FRA’s Bose: ‘We Need to Create a Pipeline of Rail Projects’

Amit Bose (above), head of the Federal Railroad Administration, recently emphasized at an American Association of State Highway and Transportation Officials rail conference the importance of creating a “sustainable pipeline” of passenger rail projects for the future; an effort that is “all part of laying the foundation for a world-class national passenger rail network in the United States.”

[Above photo by AASHTO]

Speaking at the AASHTO Council on Rail Transportation 2024 Legislative Meeting in Washington, D.C., Bose stressed that delivering on the rail projects funded by the Infrastructure Investment and Jobs Act or IIJA is critical to making that “world-class network” a reality.

“That’s what we’re trying to achieve. That’s what we need to prove to Congress that we can deliver on and all of you in this room are a part of making that happen,” he said. “We are striving at FRA every day to do as much as possible to progress things as much as possible. It also has the attention of a White House that’s deeply interested in passenger and freight rail projects across this country.”

FRA’s Amit Bose. Photo by AASHTO.

Bose noted that the railroad industry is “not going to get a bigger advocate, a stronger advocate for rail, than the President. I can tell you that because I’ve heard that from him directly, that [USDOT] Secretary [Pete] Buttigieg has heard it from him directly. But now in 2024, it’s as much about delivering these projects. It’s as much about advancing these projects.”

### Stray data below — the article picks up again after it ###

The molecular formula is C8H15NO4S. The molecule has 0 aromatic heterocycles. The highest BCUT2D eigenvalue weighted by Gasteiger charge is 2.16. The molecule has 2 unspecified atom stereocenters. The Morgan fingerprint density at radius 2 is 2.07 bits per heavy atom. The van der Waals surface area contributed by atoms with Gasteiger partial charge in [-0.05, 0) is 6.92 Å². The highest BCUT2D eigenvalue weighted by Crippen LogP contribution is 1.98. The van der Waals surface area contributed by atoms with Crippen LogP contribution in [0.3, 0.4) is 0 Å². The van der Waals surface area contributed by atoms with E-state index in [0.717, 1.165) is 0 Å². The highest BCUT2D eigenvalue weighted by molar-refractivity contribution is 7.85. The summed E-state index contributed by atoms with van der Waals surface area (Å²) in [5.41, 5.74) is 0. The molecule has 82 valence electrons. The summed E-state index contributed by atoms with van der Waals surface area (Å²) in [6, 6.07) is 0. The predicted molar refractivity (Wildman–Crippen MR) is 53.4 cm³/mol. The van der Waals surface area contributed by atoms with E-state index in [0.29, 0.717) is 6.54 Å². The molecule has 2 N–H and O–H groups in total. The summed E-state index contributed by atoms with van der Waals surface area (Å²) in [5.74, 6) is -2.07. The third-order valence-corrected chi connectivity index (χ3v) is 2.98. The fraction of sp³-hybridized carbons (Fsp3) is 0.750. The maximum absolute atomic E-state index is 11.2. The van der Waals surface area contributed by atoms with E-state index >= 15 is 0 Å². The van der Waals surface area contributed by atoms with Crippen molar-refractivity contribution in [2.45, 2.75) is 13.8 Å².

He emphasized that FRA is “well aware” that many of the ongoing rail projects in the country are at “different stages of development,” with many of them involving “different levels of commitment, different governance structures, and with different stakeholders involved.”

Yet Bose stressed that attention to detail – especially when it comes to discretionary grant applications –will be critical for all involved in order to help all the ongoing rail projects funded by the IIJA cross the finish line.

“If there’s a missing piece, it’s going to be exposed and it’s going to slow down a project,” he said. “It’s going to take hard, consistent work, and there’s going to be obstacles in the way. There are going to be challenges in the future to getting all of this done.”

Yet he said his agency is “absolutely committed” to meeting those challenges and advancing those projects. “We are very, very keenly and very consciously aware that we need to provide guidance to assist project sponsors in developing effective and complete projects that meet schedules and budgets,” Bose said.

“We need to point to the real impact of the [IIJA] funding and how the money is now flowing. Those funds are going to make a tangible impact on railroads and communities across the country and we need to show the public those funds are going to be used effectively and efficiently,” he added.

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